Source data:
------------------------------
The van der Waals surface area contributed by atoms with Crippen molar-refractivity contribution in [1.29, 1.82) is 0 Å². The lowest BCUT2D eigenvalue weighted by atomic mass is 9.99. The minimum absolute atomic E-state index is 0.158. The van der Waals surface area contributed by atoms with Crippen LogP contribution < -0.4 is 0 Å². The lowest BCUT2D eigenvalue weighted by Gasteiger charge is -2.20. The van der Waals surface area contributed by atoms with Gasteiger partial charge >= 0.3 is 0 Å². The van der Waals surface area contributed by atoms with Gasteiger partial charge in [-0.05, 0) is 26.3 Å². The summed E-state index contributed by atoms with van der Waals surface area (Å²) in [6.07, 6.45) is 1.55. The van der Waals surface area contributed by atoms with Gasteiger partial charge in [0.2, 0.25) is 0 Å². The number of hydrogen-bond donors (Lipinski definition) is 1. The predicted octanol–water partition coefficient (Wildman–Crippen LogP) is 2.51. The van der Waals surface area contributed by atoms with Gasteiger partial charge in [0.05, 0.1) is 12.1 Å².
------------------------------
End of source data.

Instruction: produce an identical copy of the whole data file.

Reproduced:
The van der Waals surface area contributed by atoms with Crippen molar-refractivity contribution in [1.29, 1.82) is 0 Å². The lowest BCUT2D eigenvalue weighted by atomic mass is 9.99. The minimum absolute atomic E-state index is 0.158. The van der Waals surface area contributed by atoms with Crippen LogP contribution < -0.4 is 0 Å². The lowest BCUT2D eigenvalue weighted by Gasteiger charge is -2.20. The van der Waals surface area contributed by atoms with Gasteiger partial charge >= 0.3 is 0 Å². The van der Waals surface area contributed by atoms with Gasteiger partial charge in [-0.05, 0) is 26.3 Å². The summed E-state index contributed by atoms with van der Waals surface area (Å²) in [6.07, 6.45) is 1.55. The van der Waals surface area contributed by atoms with Gasteiger partial charge in [0.2, 0.25) is 0 Å². The number of hydrogen-bond donors (Lipinski definition) is 1. The predicted octanol–water partition coefficient (Wildman–Crippen LogP) is 2.51. The van der Waals surface area contributed by atoms with Gasteiger partial charge in [0.05, 0.1) is 12.1 Å².